Combi - From the German "Kombi," is the Mexican name for a Volkswagen bus. Here in Mexico, Combi is also synonymous with a form of public transportation made up of VW buses. Most towns have some form of Combi-based public transportation. Morelia is no exception.
Combis and Me
Riding in a Combi is a hot, sweaty, cramped, neon lit, bad music filled, yet extremely friendly experience. I have developed a love/hate relationship withCombis more complicated and nuanced than any relationship with a fleet of buses should ever be. For most people, the Combi isn't something you contemplate. It is just one of those constants without which life wouldn't quite be the same. Morelia has hundreds of Combis driving dozens of routes that will take you almost anywhere for 5 pesos ($0.50).
Most Combis are still VW buses although new, more comfortable, yet totally vapid Nissan vans claim an increasingly large presence in the fleet. All Combis have a U-shaped bench lining the walls of the passenger area thus leaving the middle open for the unfortunate standers. 99.9% of Combis pack a super fancy, color changing, huge display having, mp3 playing, satellite ready CD player hooked up to between 1 and 4 speakers that appear to be 40-100 years old. A classic generational mismatch that results in a unique aural experience. 50% are equipped with neon or black lights and customized interior trim packages. 2% have TV screens and about half of those are functional.
Getting On Board
Actually getting on board a Combi can be challenging. There are many reasons why a Combi will simply pass you by including overcrowded combi, distracted driver, or super-sonic ground speed, although the most likely reason is that you are standing in the wrong place. There is no map nor any marked stops. There are, however, strictly defined routes and official places where theCombi will stop if there is someone standing there. Like lots of things here, you just have to ask someone who already knows.
It is customary, upon boarding a Combi, to say the appropriate pleasantry. Most of the time this is "good afternoon" or "buenas tardes" to which everyone in the Combi replies "buenas tardes." No on likes a passenger who forgets the pleasantries, they bring everyone down a little. It is also common to offer to hold the bag of anyone not lucky enough to have a seat. An amazing display of courtesy I doubt you will ever find in any US or European city of 1 million people.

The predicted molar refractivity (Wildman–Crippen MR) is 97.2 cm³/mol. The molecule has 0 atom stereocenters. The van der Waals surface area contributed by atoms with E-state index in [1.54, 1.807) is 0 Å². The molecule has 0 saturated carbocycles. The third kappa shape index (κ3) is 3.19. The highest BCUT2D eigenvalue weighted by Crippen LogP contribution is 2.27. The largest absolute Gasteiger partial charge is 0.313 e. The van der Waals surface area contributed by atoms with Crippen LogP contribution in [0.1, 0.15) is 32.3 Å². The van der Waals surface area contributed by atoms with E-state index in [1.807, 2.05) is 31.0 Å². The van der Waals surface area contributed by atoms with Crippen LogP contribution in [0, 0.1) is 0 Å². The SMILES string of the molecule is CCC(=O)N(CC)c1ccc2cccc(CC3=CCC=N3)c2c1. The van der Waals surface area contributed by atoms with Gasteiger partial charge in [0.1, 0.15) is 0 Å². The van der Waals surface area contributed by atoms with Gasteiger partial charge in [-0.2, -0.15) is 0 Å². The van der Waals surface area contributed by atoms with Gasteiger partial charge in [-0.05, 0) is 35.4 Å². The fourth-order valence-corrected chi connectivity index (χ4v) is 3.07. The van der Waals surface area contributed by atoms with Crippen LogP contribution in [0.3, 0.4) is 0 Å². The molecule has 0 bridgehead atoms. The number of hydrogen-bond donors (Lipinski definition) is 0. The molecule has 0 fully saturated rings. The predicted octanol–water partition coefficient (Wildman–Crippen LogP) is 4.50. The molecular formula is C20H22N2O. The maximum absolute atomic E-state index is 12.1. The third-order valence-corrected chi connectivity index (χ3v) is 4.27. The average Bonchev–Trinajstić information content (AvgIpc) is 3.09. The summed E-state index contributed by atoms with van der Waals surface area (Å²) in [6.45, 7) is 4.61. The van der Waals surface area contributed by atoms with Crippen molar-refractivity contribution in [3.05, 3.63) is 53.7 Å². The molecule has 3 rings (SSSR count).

There are only two types of Combi drivers: fast and slow. Most drivers are in their thirties and although some are very young, none are old. This is a young man's game. The best drivers race around the city in a boredom induced, dream state, pretending they are racing at Daytona. These drivers typically have a broken, over-sized racing tachometer bolted to their dashboards and modified, extra loud exhaust. Despite the risk of personal harm, these drivers are still preferable to their turtle-powered cousins. As their hazard lights blink away, these drivers drift from stop to stop, seemingly propelled by nothing more than the sighs of their desperate passengers. You can easily loose your mind at the hands of these dawdling devils as the entire Combi fleet passes you by, the other drivers slowing down just long enough to ensure you have time to take in their scorn. Yelling at the man behind the wheel for more speed is not advised.
The Come From Behind Victory
The worst part about riding the Combi is standing.
The best part about riding the Combi is also standing. But this time, three stops into your misery, you hear the sweetest sound in the Combi riding world, the click of the front door. The dramatic change of fortune is heady. To good to be true. The best seat in the house, up with the driver, is being vacated and being the last one on board, you are the lucky soul who gets the free upgrade. It's the come from behind victory that's guaranteed to make your day.
Combis in Real Life
in town with the cathedral in the distance